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FAQs

Where else can I find more information about dermatology?

The best source to obtain information is directly from a dermatologist. Because distinguishing between the variety of potential causes of a skin condition requires years of experience it is often difficult for the untrained person to accurately make a diagnosis.With that said, the American Academy of Dermatology (www.aad.org) and Dermatology.com (www.dermatology.com) are excellent sources of information that is available online.

 
What can I do to prevent razor bumps?
Pseudofolliculitis barbae is the medical term for a condition commonly known as razor bumps. Razor bumps are small, irritated bumps on the skin that develop after shaving when a portion of hair curls back on itself and grows into the skin. Commonly seen among African-Americans and people with tightly coiled hair, razor bumps tend to be more of problem for men than women since many men shave daily. Razor bumps can cause irritation, develop into pimples and ultimately cause scarring. By using a clean needle to release the imbedded hair shaft it is possible to treat razor bumps. The only way to completely eliminate razor bumps is to stop shaving. This usually stops razor bumps from developing, depending on the severity. Razor bumps will typically return when you resume shaving. Hair removal products (depilatories) may be used as an alternative to shaving. However, these products may also irritate the skin and therefore should not be overused. Laser treatments may be an option. Laser treatment destroys the hair follicle and reduces the number of bumps that form. This procedure should be performed by an experienced cosmetic dermatologist. The following shaving instructions can prevent razor bumps from forming: Take a hot shower before shaving to soften the hair and open the pores. Use a thick shaving gel. Don’t stretch the skin when shaving and always shave in the direction your beard grows.Use the fewest razor strokes possible. Rinse with cold water. Use an after shave lotion.

 
How can I tell if I have skin cancer?
Determining whether you have skin cancer can be very difficult without the assistance of a trained medical professional. Often skin cancers resemble benign (non-cancer) appearing skin growths or lesions. There are however a few warning signs that are associated with skin cancer. Any skin growth or lesion that crusts, bleeds, doesn’t heal, becomes an open sore, has a raised edge with a depressed center, appears as a shiny bump, is multi-colored, changes in size or color, or has irregular poorly defined borders requires an immediate evaluation by a qualified medical professional. Because skin cancers can be most easily cured the sooner that they are diagnosed you shouldn’t hesitate to seek medical assistance.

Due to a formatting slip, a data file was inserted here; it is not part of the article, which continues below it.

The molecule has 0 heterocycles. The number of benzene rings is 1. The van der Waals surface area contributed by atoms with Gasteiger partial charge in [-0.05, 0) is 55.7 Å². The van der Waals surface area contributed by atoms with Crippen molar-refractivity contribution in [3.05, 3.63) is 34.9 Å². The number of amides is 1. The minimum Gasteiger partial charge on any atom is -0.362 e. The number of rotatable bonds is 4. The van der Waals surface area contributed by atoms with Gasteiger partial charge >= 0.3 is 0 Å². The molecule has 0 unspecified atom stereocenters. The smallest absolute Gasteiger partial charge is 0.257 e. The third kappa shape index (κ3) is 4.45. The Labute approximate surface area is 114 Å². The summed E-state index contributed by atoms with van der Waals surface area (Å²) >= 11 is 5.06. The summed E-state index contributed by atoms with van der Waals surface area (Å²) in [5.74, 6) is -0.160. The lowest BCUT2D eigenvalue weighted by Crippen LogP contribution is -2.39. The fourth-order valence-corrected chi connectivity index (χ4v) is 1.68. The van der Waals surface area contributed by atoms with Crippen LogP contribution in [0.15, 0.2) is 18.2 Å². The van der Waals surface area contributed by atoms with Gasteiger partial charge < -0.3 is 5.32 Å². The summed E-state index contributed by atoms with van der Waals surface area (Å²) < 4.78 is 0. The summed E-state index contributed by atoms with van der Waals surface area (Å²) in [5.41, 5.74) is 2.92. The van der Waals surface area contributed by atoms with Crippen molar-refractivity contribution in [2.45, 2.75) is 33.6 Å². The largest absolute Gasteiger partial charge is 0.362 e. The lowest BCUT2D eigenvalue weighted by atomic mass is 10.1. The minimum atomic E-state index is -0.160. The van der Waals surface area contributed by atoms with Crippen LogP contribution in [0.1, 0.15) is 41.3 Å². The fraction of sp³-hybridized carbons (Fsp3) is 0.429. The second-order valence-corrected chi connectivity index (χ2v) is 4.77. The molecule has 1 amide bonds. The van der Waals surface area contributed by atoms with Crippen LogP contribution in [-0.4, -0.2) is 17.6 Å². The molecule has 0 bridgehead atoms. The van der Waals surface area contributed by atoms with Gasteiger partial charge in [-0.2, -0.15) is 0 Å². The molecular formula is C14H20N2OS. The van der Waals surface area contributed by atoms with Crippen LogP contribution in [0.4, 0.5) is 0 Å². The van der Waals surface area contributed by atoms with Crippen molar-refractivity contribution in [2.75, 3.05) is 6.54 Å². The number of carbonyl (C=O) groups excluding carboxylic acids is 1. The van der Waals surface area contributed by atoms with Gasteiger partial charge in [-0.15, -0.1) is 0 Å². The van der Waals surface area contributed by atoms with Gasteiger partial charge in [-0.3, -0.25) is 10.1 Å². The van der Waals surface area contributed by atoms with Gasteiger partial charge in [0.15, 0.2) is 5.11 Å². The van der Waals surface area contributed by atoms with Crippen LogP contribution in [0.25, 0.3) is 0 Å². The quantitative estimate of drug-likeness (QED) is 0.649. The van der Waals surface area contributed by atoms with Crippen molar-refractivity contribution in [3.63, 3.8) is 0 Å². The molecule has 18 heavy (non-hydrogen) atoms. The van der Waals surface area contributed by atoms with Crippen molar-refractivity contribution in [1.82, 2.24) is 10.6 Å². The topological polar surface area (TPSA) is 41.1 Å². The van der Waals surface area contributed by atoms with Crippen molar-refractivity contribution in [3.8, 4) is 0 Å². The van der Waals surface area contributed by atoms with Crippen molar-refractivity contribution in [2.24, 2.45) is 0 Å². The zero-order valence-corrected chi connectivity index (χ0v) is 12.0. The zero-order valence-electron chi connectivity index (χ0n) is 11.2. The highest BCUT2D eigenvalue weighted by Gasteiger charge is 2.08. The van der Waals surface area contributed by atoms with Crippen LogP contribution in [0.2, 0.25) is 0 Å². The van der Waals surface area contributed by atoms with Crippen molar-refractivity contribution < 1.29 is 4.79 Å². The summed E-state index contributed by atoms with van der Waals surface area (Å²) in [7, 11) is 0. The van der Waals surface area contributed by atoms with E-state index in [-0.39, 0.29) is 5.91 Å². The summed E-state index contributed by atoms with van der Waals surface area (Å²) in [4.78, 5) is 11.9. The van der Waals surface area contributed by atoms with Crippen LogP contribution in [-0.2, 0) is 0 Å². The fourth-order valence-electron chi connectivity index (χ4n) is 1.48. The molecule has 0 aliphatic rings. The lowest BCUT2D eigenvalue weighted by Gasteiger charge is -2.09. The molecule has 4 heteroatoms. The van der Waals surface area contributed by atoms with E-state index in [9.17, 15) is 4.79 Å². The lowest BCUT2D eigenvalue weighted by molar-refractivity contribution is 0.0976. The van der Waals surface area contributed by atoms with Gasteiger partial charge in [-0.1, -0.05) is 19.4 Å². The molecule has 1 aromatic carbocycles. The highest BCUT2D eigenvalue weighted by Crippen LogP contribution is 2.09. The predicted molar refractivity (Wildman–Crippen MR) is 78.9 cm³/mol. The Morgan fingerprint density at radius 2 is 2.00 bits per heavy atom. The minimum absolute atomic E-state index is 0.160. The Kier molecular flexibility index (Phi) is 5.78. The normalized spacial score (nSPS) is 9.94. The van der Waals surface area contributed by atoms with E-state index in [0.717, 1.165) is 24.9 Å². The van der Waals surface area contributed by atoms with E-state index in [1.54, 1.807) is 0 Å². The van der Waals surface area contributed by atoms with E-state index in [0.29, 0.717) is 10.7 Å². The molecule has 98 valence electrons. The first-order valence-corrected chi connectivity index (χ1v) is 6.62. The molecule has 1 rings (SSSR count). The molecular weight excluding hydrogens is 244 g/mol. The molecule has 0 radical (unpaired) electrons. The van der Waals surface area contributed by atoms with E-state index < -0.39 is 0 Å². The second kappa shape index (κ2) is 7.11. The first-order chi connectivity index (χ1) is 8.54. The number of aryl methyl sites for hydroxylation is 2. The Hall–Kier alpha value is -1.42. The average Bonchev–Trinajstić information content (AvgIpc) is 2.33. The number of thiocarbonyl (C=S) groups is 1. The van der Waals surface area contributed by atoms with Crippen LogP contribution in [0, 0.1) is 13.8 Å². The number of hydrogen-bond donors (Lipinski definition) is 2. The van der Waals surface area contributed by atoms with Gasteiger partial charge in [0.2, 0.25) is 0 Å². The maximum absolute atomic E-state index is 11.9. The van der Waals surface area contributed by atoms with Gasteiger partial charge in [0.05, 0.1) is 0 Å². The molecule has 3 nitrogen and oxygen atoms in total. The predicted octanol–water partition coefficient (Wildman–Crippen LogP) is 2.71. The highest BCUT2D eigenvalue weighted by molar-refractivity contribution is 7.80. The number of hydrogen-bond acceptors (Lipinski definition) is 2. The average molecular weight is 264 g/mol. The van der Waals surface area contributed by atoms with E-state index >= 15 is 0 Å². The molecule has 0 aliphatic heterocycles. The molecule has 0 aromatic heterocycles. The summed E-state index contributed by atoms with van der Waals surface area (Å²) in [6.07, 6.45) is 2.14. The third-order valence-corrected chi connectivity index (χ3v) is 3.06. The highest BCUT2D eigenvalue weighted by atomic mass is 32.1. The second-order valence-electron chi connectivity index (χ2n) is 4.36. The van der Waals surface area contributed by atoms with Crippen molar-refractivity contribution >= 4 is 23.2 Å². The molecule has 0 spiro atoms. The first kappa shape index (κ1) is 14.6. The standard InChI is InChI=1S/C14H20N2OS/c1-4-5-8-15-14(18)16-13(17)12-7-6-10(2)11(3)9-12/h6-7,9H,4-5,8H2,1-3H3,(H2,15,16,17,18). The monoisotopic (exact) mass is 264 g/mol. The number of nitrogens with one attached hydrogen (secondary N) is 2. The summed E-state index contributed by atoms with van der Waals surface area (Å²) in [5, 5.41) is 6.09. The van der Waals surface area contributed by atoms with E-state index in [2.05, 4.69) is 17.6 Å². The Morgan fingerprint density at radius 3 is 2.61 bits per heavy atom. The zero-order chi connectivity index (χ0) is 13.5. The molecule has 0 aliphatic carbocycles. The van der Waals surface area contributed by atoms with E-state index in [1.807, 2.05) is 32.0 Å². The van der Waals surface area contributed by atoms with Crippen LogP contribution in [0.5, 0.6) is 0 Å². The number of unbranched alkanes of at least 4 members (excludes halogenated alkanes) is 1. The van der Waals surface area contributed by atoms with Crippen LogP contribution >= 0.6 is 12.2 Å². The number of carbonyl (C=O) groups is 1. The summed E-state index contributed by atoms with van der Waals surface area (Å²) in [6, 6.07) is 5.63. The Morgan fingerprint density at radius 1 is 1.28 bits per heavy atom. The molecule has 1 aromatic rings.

What can I do for my acne?
Typically occurring in the adolescent patient, acne can occur at any age. Acne develops when sebum (oil) blocks pores and bacteria grow. A comedone then forms as either a blackhead and/or whitehead. The usual body areas affected by acne are the face, neck, chest, back and shoulders. Acne vulgaris is a severe form of acne consisting of blackheads, whiteheads, papules (red tender bumps with no head), pustules, nodules (hard bumps under the skin surface), and cysts (pus filled firm bumps under skins surface). There is no evidence to suggest that certain foods or stress cause acne. Treatment depends on the severity of acne. Mild acne may be treated by gentle washing and benzoyl peroxide. Moderate and severe forms of acne may require the addition of antimicrobials, retinoids and other types of medications or treatments. These forms of acne are best treated by a qualified dermatologist.

 
Who should use sun protection and why?
Everyone should use sun protection including children. If you are planning to be outside longer than 20 minutes sunscreens should be used. Regular use of sunscreens can protect your skin from sun damage and reduce risk of skin cancer. Sunscreens should be applied to dry skin 15-30 minutes before venturing outside. Re-applying every 2 hours, swimming or perspiring heavily will greatly reduce your sun exposure risk. Choose a sunscreen with an SPF (Sun Protection Factor) of 15 or higher. Use sunscreens with ingredients like benzophenones, oxybenzone, sulisbenzone, titanium dioxide, zinc oxide, and avobenzone (Parsol 1789) to protect against UVA and UVB rays. Both UVA and UVB rays can cause slow cancer. Sunscreens with PABA and PABA esters only protect against UVB light. Of course avoiding peak sunlight hours (10am-4pm), seeking the shade, and wearing protective clothing (wide brimmed hat, sunglasses, long sleeved shirt and pants) during prolonged periods of sun exposure. Repeated sunburns substantially increase the risk for melanoma. This is very important to remember with children. One last thing to keep in mind is that there is no safe way to tan, not even tanning booths. Tanning booths emit UVA radiation which poses serious risks to the skin including premature aging and skin cancer.